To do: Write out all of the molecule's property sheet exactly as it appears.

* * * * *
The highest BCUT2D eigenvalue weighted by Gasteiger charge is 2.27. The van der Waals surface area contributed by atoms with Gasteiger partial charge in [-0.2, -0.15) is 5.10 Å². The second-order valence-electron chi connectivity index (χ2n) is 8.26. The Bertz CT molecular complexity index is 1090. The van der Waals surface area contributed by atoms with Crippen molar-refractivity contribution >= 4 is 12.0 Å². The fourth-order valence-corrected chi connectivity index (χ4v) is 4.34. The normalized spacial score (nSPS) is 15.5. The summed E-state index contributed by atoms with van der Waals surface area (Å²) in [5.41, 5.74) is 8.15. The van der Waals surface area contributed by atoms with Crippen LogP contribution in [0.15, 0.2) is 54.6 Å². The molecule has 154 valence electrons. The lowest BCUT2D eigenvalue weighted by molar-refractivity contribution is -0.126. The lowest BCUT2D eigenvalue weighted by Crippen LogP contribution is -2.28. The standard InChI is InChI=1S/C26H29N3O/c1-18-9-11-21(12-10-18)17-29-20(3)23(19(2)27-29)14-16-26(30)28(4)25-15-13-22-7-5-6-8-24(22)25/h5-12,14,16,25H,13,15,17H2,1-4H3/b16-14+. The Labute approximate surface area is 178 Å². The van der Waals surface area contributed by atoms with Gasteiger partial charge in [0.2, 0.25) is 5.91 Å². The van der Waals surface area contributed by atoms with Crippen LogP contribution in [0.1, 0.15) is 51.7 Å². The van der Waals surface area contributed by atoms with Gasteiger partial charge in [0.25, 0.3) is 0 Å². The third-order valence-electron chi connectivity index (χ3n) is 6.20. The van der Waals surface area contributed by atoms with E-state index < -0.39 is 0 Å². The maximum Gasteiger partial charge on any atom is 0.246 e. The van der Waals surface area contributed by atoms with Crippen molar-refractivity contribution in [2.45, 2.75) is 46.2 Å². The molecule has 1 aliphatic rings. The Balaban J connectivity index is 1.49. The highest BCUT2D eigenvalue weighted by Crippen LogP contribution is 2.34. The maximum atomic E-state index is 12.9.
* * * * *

The highest BCUT2D eigenvalue weighted by Gasteiger charge is 2.27. The van der Waals surface area contributed by atoms with Gasteiger partial charge in [-0.2, -0.15) is 5.10 Å². The second-order valence-electron chi connectivity index (χ2n) is 8.26. The Bertz CT molecular complexity index is 1090. The van der Waals surface area contributed by atoms with Crippen molar-refractivity contribution >= 4 is 12.0 Å². The fourth-order valence-corrected chi connectivity index (χ4v) is 4.34. The normalized spacial score (nSPS) is 15.5. The summed E-state index contributed by atoms with van der Waals surface area (Å²) in [5.41, 5.74) is 8.15. The van der Waals surface area contributed by atoms with Crippen LogP contribution in [0.15, 0.2) is 54.6 Å². The molecule has 154 valence electrons. The lowest BCUT2D eigenvalue weighted by molar-refractivity contribution is -0.126. The lowest BCUT2D eigenvalue weighted by Crippen LogP contribution is -2.28. The standard InChI is InChI=1S/C26H29N3O/c1-18-9-11-21(12-10-18)17-29-20(3)23(19(2)27-29)14-16-26(30)28(4)25-15-13-22-7-5-6-8-24(22)25/h5-12,14,16,25H,13,15,17H2,1-4H3/b16-14+. The Labute approximate surface area is 178 Å². The van der Waals surface area contributed by atoms with Gasteiger partial charge in [0.2, 0.25) is 5.91 Å². The van der Waals surface area contributed by atoms with Crippen LogP contribution in [0.1, 0.15) is 51.7 Å². The van der Waals surface area contributed by atoms with Gasteiger partial charge in [0.25, 0.3) is 0 Å². The third-order valence-electron chi connectivity index (χ3n) is 6.20. The van der Waals surface area contributed by atoms with E-state index < -0.39 is 0 Å². The maximum Gasteiger partial charge on any atom is 0.246 e. The van der Waals surface area contributed by atoms with Crippen molar-refractivity contribution in [2.45, 2.75) is 46.2 Å². The molecule has 1 aliphatic rings. The Balaban J connectivity index is 1.49. The highest BCUT2D eigenvalue weighted by Crippen LogP contribution is 2.34. The maximum atomic E-state index is 12.9.